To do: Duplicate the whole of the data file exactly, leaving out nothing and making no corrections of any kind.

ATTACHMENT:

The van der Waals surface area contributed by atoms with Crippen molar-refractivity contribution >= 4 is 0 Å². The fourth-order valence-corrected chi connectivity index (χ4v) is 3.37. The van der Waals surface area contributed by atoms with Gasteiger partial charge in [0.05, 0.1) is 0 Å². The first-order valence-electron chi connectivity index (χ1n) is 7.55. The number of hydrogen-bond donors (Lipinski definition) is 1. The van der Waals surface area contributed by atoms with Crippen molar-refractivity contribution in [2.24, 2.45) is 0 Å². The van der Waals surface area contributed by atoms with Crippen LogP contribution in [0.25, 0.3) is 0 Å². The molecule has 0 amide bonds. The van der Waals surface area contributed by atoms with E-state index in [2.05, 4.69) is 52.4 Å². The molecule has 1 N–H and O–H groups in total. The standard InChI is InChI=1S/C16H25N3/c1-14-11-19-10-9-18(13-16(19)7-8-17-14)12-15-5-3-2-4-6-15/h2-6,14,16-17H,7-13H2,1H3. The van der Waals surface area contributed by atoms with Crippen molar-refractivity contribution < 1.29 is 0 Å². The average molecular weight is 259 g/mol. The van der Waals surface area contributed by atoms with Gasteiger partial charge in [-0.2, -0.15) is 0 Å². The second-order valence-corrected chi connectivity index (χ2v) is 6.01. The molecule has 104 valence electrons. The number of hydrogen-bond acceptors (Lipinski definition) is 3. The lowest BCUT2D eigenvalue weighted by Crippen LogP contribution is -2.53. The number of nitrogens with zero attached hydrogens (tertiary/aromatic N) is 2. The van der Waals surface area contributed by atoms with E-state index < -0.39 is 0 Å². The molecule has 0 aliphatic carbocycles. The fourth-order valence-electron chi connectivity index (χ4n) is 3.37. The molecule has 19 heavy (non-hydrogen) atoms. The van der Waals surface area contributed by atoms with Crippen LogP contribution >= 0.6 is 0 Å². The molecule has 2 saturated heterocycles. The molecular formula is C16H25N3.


The van der Waals surface area contributed by atoms with Crippen molar-refractivity contribution >= 4 is 0 Å². The fourth-order valence-corrected chi connectivity index (χ4v) is 3.37. The van der Waals surface area contributed by atoms with Gasteiger partial charge in [0.05, 0.1) is 0 Å². The first-order valence-electron chi connectivity index (χ1n) is 7.55. The number of hydrogen-bond donors (Lipinski definition) is 1. The van der Waals surface area contributed by atoms with Crippen molar-refractivity contribution in [2.24, 2.45) is 0 Å². The van der Waals surface area contributed by atoms with Crippen LogP contribution in [0.25, 0.3) is 0 Å². The molecule has 0 amide bonds. The van der Waals surface area contributed by atoms with E-state index in [2.05, 4.69) is 52.4 Å². The molecule has 1 N–H and O–H groups in total. The standard InChI is InChI=1S/C16H25N3/c1-14-11-19-10-9-18(13-16(19)7-8-17-14)12-15-5-3-2-4-6-15/h2-6,14,16-17H,7-13H2,1H3. The van der Waals surface area contributed by atoms with Crippen molar-refractivity contribution < 1.29 is 0 Å². The average molecular weight is 259 g/mol. The van der Waals surface area contributed by atoms with Gasteiger partial charge in [-0.2, -0.15) is 0 Å². The second-order valence-corrected chi connectivity index (χ2v) is 6.01. The molecule has 104 valence electrons. The number of hydrogen-bond acceptors (Lipinski definition) is 3. The lowest BCUT2D eigenvalue weighted by Crippen LogP contribution is -2.53. The number of nitrogens with zero attached hydrogens (tertiary/aromatic N) is 2. The van der Waals surface area contributed by atoms with E-state index < -0.39 is 0 Å². The molecule has 0 aliphatic carbocycles. The fourth-order valence-electron chi connectivity index (χ4n) is 3.37. The molecule has 19 heavy (non-hydrogen) atoms. The van der Waals surface area contributed by atoms with Crippen LogP contribution >= 0.6 is 0 Å². The molecule has 2 saturated heterocycles. The molecular formula is C16H25N3.